In the Conway case the prisoner was 60 years old and weighed 11 stone 2 lbs, (156 lbs.) and was given a drop of six feet according to Berry’s measurement, which would have resulted in an energy of 936 ft. lbs.  According to Dr. Barr the actual drop was six feet eight inches which would have produced an energy of 1040 ft. lbs. and was an inch shorter than Dr. Barr thought it should be.  This tore open Conway’s throat and led to a bloody mess in the pit.  Berry blamed Dr. Barr, for interfering with his calculations, saying that he would have only given him a drop of 4’ 6”.  It is worth noting that Dr. Barr and Berry had had several previous run-ins. Dr. Barr considered himself to be the country’s leading expert on hanging and was highly regarded as such by the Home Office and the Prison Commission.  To Barr, Berry was just the “common hangman” who should be made to do as he was told by his superiors.  Barr also maintained that Berry had no idea that in setting the drop, one had to take account of the height of the prisoner as well as their weight.
Berry would only hang one more man in England and Wales, Edward Henry Fawcett Watts, on the 25th of August 1891 at Winchester.  Watts weighed 140 lbs and was given a drop of five feet six inches, The Hampshire Advertiser reporting his death as instantaneous, even though the drop only produced an energy of 770 ft. lbs.  The subsequent inquest at 10 a.m. revealed that Watts’ face looked calm and there was just a small rope mark visible on the neck.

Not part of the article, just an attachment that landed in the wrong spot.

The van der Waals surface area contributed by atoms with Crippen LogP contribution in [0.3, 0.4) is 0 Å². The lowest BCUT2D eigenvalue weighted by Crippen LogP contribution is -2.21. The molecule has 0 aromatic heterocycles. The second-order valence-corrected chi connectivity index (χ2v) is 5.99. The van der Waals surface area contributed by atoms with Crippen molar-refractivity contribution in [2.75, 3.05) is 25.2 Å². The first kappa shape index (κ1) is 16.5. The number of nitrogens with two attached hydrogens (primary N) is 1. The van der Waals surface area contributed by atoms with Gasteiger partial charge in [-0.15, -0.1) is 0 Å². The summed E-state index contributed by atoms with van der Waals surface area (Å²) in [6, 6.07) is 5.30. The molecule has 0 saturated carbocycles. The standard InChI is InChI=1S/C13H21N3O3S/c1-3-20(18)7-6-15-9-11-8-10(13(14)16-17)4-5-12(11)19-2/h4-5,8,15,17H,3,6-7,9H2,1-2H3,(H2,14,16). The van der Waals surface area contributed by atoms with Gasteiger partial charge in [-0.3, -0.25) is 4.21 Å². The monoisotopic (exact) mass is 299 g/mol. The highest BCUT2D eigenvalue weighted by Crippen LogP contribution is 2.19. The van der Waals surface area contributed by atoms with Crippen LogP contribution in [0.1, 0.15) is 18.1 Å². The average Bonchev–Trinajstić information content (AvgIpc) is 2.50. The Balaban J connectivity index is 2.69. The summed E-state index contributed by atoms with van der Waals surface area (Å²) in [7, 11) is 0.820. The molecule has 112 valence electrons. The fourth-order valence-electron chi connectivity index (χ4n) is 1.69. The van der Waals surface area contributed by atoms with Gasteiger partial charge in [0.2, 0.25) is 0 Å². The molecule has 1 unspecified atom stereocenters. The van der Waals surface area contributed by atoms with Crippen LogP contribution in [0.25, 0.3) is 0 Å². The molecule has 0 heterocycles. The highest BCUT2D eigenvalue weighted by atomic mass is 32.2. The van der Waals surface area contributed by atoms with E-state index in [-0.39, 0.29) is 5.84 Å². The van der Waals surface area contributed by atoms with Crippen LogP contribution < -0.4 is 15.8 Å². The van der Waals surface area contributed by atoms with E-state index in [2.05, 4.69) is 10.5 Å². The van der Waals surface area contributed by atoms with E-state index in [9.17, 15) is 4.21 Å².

It wasn’t until 1903 that the first electrocardiogram machine was invented which could monitor heart action.  However the sphygmograph had been invented in 1854 as a machine to measure the pulse at the wrist and record it on carbon paper in a form similar to a modern heart monitor.  In 1887 Dr. Llewellyn A. Morgan, the medical officer of London’s Newgate prison, used a sphygmograph to record the pulses of three men hanged there that year by James Berry.  They were 41 year old Joseph King, 31 year old Thomas Currell and 22 year old Israel Lipski.  This machine was attached to the prisoner’s wrist as quickly as possible after the drop and recorded their pulse rates at various intervals.  All three recordings show a rise in pulse rate initially and then it diminishing and weakening over time.  In all three cases the men’s necks were broken.  In each case the pulse was taken prior to the hanging, in two cases the day before and in the third case the week before.  One man had a pulse rate of 102 beats per minute, the second 84 and the third a rather low 60.  The first man’s pulse reduced to 54 five minutes after the drop, rose to 102 at 7 minutes and then steadily reduced.  Heart action was still discernable at 14 1/2 minutes but was very weak as it had been since the 10 minute point.  In the second case the heart rate was 162 at 3 1/2 minutes and decreased slowly to 78 at 12 1/2 minutes.  It was very weak throughout and was almost “flat line” by this time.  In the third case there was fast and discernable heart action for the first three minutes, but afterwards there was only very weak pulse.